Monday, November 10, 2008

Sunt rerum lacrimae - updated

Susankay correctly notes in the comments that I altered the word order of the phrase from Vergil's Aeneid. Aeneas said, "sunt lacrimae rerum et mentem mortalia tangunt." As a great fan of P. Vergilius Maro and his magnum opus, I would never presume to improve on his verse. My intent was to borrow the concept and I did not even trouble my memory for word order. Fortunataely for me, Latin's highly inflected nature allows for flexibility in the sequence of words and grammar remains intact. My sole guideline was the flow of English-style accentuation in the rhythm of my header which borrowed only three words from the master. Sunt lacrimae rerum, pronounced with non-Latin stress and scarce respect for long and short syllables, not to mention standing alone without the rest of the line, strikes my ears as a challenging double amphibrach. The double dactyl was much easier on my internal ear. And that is how it happened.

My friend Susankay has recalled me to due respect for sources and the integrity of tradition. Chastened, I confess my error/sin/sloppiness here to one and all.

Here is a bit from a blog on autism:
sunt lacrimae rerum et mentem mortalia tangunt

This is line 462 from the first book of the 1st century BC Roman poet Virgil’s Aeneid, the epic poem of how the Trojan prince Aeneas flees from his burning city and journeys to Italy to found a new city that one day will be Rome. If I may offer a less literal translation than “the tears of human things and these mortal matters touch the mind” for sunt lacrimae rerum et mentem mortalia tangunt :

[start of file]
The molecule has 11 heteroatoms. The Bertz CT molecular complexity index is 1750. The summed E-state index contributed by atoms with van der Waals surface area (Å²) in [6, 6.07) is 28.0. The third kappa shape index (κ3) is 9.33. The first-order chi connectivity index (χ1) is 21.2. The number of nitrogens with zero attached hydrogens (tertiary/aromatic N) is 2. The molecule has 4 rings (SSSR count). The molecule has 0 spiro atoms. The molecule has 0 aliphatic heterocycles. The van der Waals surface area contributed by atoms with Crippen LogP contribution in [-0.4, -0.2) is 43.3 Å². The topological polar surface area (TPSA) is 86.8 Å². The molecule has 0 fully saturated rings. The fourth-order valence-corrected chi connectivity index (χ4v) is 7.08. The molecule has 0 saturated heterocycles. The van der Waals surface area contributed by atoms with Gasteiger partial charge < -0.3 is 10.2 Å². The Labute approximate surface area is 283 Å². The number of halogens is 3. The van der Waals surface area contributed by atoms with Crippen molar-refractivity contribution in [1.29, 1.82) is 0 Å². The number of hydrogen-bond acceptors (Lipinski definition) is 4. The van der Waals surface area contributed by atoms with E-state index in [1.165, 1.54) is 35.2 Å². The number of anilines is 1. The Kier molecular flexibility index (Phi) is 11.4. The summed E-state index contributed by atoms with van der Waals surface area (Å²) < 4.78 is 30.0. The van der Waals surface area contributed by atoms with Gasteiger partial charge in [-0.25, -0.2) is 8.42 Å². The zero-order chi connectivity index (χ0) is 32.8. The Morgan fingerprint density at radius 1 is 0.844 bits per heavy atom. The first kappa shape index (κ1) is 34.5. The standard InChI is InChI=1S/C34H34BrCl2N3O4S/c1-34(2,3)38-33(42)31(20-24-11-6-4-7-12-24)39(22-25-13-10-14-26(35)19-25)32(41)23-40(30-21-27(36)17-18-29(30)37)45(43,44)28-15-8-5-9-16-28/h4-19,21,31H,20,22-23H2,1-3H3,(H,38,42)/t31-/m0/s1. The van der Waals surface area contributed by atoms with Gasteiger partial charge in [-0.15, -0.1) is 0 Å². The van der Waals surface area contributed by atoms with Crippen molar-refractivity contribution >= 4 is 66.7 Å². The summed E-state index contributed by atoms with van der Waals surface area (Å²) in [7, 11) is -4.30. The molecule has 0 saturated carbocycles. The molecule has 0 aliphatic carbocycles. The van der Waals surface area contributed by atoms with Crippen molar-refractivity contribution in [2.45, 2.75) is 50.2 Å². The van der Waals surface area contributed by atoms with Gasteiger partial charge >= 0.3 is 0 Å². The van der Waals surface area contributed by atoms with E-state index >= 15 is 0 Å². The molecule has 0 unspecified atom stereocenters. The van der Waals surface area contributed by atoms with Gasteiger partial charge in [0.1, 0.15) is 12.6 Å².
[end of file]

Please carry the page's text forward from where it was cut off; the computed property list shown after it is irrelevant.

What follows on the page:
“These are the tears of what it is to be human
and what mortals do touch the mind.

Aeneas says these lines to his friend Achates as the two behold paintings of the Trojan War in a temple in Carthage (the modern Tunisia). Aeneas is overwhelmed at the sight of the terrible losses of his own family and friends—the lacrimae rerum—of himself, depicted in art (and art by strangers, by a foreign people, the Carthiginians).
For my generation, looking at The Wall is an abstracted yet powerful analog to Aeneas beholding the tragic past of his people and the events of his own life.

I undertand et mentem mortalia tangunt as the whole matter of being mortal, death-destined, finite, tangled in cycles that transcend our knowing - all this profoundly touching not just the mind but the heart and gut. To somehow grasp the richness and agony and bittersweet nature of the whole enchilada simply reaches out and grabs us and holds our attention. At least when we let it.

Veterans' Day is one of those times we deliberately pause to allow all the matters of mortality to affect us.

Let us feel deeply.

Lest we turn to stone.

[Yes, this post was better without words.]
--the BB


susankay said...

I love people who quote the Aeneid -- but isn't it "sunt lacrimae rerum"?

And I hope your cold is MUCH better.

Paul said...

Susankay, quite possibly. I did not remember the source (though I can quote several passages or snippets thereof still) and was going simply for the thought. If we take it as the sentiment rather than a quote, I can squeak buy.

And who can forget: quidquid id est timeo Bushies et dona ferentes?